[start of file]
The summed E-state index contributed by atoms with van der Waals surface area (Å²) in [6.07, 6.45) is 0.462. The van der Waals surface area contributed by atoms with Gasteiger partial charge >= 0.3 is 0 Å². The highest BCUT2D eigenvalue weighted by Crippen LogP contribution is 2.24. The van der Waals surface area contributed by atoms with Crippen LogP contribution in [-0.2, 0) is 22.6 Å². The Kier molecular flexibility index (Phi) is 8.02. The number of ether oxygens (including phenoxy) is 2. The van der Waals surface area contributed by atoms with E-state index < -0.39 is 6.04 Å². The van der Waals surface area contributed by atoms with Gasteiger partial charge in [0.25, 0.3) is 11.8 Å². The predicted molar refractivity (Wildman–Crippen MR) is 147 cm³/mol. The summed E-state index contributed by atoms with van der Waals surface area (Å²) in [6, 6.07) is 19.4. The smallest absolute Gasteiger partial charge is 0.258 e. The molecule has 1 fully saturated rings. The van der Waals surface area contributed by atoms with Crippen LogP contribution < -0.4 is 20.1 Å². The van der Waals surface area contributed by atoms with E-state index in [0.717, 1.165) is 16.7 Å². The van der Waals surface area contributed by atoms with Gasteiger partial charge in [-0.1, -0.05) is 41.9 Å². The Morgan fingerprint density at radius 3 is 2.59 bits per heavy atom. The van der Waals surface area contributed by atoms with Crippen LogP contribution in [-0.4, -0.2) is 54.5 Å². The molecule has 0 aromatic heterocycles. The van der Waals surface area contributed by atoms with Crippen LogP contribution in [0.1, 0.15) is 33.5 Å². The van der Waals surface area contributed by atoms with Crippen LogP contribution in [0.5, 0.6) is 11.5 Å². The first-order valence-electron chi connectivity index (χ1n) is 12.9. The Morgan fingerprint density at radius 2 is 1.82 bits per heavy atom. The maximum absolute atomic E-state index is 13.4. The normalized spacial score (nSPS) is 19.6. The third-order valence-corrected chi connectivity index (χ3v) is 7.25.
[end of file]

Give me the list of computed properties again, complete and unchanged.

The summed E-state index contributed by atoms with van der Waals surface area (Å²) in [6.07, 6.45) is 0.462. The van der Waals surface area contributed by atoms with Gasteiger partial charge >= 0.3 is 0 Å². The highest BCUT2D eigenvalue weighted by Crippen LogP contribution is 2.24. The van der Waals surface area contributed by atoms with Crippen LogP contribution in [-0.2, 0) is 22.6 Å². The Kier molecular flexibility index (Phi) is 8.02. The number of ether oxygens (including phenoxy) is 2. The van der Waals surface area contributed by atoms with E-state index < -0.39 is 6.04 Å². The van der Waals surface area contributed by atoms with Gasteiger partial charge in [0.25, 0.3) is 11.8 Å². The predicted molar refractivity (Wildman–Crippen MR) is 147 cm³/mol. The summed E-state index contributed by atoms with van der Waals surface area (Å²) in [6, 6.07) is 19.4. The smallest absolute Gasteiger partial charge is 0.258 e. The molecule has 1 fully saturated rings. The van der Waals surface area contributed by atoms with Crippen LogP contribution < -0.4 is 20.1 Å². The van der Waals surface area contributed by atoms with E-state index in [0.717, 1.165) is 16.7 Å². The van der Waals surface area contributed by atoms with Gasteiger partial charge in [-0.1, -0.05) is 41.9 Å². The Morgan fingerprint density at radius 3 is 2.59 bits per heavy atom. The van der Waals surface area contributed by atoms with Crippen LogP contribution in [-0.4, -0.2) is 54.5 Å². The molecule has 0 aromatic heterocycles. The van der Waals surface area contributed by atoms with Crippen LogP contribution in [0.1, 0.15) is 33.5 Å². The van der Waals surface area contributed by atoms with Crippen LogP contribution in [0.5, 0.6) is 11.5 Å². The first-order valence-electron chi connectivity index (χ1n) is 12.9. The Morgan fingerprint density at radius 2 is 1.82 bits per heavy atom. The maximum absolute atomic E-state index is 13.4. The normalized spacial score (nSPS) is 19.6. The third-order valence-corrected chi connectivity index (χ3v) is 7.25.